Photos: 395 Javelin from RailNews.co.uk and Fareastgizmos.com
A consortium led by Hitachi has won the bid to provide super-express trains to Britain. This is great news if you like fast, safe trains and plan to drive (or fly) less in the future. Manufactured in Kasado, Japan by Hitachi the 395 Javelin model is on schedule to be used by the Southeastern train company on the soon-to-be-completed final section of the Channel Tunnel Rail link from Kent into central London. By 2013 they will connect London to Edinburgh and replace the 30-year-old InterCity 125s promoted in the British Rail "This is the age of the train" adverts that featured Sir Jimmy Savile, according to The Times.
The trains will be the fastest operating domestic service trains in Britain, running at a maximum speed of 140 mph (225 km/h). NHK World notes that technically, these are very advanced trains:
The stock will include hybrid trains equipped with diesel engines and lithium ion batteries. Hitachi says there is growing recognition of its environment-friendly technology. Capitalizing on the reputation of its bullet trains, Japan's manufacturers see the worldwide push for "greener" transport alternatives as a significant opportunity.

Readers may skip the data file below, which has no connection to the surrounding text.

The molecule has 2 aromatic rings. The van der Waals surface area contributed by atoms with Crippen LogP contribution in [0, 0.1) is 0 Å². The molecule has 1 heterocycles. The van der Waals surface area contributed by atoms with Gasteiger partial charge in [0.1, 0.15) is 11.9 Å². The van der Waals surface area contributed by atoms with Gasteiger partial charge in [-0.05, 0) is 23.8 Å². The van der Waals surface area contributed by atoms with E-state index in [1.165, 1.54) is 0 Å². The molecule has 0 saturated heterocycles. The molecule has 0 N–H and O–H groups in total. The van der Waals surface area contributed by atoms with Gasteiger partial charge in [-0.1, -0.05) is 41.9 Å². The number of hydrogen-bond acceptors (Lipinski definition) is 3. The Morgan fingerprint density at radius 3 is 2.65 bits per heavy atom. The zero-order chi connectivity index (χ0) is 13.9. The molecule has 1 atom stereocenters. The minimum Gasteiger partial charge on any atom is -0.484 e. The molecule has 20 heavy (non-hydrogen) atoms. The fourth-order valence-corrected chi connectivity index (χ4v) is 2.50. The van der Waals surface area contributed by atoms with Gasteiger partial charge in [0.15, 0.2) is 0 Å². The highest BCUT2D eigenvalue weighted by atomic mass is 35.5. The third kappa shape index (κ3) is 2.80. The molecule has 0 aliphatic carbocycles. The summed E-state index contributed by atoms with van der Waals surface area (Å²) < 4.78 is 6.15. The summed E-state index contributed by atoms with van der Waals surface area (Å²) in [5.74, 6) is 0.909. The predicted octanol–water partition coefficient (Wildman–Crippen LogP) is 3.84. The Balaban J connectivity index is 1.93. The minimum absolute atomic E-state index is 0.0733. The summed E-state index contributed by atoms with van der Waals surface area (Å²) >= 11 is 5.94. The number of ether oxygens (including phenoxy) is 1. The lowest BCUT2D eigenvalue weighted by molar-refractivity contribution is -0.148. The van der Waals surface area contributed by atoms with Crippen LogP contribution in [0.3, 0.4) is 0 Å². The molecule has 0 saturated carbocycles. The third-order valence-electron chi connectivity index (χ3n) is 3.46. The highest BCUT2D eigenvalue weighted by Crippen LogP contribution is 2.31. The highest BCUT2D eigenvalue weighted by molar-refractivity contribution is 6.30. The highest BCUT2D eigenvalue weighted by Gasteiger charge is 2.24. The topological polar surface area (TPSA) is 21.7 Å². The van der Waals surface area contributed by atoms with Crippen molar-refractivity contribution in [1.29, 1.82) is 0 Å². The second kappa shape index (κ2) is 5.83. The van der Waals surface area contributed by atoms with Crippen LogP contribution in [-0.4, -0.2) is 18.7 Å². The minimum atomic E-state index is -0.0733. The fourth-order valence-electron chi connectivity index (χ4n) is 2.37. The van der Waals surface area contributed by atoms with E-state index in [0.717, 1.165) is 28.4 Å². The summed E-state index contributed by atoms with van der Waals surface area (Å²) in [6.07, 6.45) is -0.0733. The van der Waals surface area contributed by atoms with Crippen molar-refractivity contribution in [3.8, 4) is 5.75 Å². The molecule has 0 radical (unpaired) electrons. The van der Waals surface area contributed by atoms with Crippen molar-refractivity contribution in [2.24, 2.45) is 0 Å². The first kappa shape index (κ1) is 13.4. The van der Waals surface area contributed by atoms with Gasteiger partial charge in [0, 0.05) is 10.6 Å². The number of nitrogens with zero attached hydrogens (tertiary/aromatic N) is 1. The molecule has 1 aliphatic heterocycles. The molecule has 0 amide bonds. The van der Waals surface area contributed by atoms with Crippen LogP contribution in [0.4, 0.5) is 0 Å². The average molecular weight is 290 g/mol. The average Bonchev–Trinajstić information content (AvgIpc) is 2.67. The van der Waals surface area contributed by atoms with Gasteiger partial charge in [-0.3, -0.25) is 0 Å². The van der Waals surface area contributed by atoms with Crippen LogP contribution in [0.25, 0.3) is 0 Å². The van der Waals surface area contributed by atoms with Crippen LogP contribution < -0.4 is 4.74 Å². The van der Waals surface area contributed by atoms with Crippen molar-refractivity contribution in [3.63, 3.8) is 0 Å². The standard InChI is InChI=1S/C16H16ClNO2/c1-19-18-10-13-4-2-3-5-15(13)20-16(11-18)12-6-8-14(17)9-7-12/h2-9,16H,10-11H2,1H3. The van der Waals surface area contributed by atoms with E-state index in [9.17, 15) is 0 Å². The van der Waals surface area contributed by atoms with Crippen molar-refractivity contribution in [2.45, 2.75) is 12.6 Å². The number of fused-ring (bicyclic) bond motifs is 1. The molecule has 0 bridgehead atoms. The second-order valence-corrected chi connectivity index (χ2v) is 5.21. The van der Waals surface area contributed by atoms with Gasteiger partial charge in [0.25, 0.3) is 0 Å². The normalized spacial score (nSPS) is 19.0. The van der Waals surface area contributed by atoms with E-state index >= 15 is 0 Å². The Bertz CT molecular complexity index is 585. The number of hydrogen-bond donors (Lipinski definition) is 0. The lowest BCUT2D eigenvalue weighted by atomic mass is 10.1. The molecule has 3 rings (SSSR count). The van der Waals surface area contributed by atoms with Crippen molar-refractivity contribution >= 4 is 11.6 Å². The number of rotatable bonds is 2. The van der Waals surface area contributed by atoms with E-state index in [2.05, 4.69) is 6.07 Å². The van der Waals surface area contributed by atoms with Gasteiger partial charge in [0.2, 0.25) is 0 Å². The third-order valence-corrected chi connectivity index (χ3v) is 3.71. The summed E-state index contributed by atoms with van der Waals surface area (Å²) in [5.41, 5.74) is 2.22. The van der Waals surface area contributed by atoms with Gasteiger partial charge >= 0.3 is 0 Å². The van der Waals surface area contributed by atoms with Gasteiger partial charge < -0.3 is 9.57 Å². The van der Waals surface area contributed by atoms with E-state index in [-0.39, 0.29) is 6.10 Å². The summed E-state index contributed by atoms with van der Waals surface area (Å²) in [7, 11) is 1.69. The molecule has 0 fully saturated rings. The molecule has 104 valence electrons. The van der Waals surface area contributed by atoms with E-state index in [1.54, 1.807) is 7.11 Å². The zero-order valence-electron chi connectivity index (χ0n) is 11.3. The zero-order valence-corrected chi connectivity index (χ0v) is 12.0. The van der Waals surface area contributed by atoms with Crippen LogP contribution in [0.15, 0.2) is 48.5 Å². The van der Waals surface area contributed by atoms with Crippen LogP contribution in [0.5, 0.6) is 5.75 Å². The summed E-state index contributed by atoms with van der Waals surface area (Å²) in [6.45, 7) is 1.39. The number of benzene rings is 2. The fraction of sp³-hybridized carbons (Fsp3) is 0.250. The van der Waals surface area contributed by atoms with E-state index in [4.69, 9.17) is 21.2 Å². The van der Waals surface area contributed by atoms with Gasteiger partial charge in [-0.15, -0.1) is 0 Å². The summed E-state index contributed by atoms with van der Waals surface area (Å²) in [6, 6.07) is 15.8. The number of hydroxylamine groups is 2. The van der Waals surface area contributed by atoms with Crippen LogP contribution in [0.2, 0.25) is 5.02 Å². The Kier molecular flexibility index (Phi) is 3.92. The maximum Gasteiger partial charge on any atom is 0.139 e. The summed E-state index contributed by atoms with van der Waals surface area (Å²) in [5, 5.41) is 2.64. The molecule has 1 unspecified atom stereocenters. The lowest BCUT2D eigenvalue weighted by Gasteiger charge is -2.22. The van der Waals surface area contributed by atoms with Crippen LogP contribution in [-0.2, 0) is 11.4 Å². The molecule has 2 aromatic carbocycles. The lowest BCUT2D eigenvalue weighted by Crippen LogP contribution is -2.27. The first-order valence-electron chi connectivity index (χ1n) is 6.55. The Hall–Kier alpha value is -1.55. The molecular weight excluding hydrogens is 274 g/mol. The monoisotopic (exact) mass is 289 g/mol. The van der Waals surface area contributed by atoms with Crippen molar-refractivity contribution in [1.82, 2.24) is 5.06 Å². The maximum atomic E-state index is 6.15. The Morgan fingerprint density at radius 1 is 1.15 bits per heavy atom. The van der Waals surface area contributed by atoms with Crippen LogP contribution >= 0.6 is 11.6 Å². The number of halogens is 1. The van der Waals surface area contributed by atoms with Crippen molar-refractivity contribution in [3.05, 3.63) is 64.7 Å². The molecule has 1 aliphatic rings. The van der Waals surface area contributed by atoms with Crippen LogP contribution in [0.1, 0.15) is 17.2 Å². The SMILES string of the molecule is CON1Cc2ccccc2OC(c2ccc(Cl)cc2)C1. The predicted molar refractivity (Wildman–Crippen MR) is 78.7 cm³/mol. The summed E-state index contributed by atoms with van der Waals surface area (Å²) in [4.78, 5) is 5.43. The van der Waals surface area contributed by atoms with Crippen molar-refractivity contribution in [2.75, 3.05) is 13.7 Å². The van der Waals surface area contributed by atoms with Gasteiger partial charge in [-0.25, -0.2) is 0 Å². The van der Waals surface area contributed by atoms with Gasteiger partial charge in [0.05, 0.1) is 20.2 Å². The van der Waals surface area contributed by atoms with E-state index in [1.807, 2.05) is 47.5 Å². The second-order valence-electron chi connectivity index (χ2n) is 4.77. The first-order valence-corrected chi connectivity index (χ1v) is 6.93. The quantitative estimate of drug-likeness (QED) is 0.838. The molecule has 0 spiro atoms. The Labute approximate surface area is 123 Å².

The Financial Times is also excited: The new trains' body shells will be built in Japan because Hitachi's Japanese factories have unique welding equipment that makes trains far lighter than the 125mph models they will replace.
Test-running will start on the London-to-Edinburgh east coast main line in 2013, and the main fleet is said to start running on that line in 2015, with services on the Great Western main line from Paddington and local Thames valley services due to start in 2016.
Now, if only the British could teach the Japanese how to build large, wonderful train stations...
More super-express trains:
Shinkansen: Introducing The Five Fastest Regular Super Express Trains In Japan
Project Transit: Restoring the Romance of Public Transportation
Making Trains Fun, Sexy, And Romantic in Japan
MagLev Trains by 2025 In Japan
High-Speed Trains Coming To California
Written by Martin Frid at greenz.jp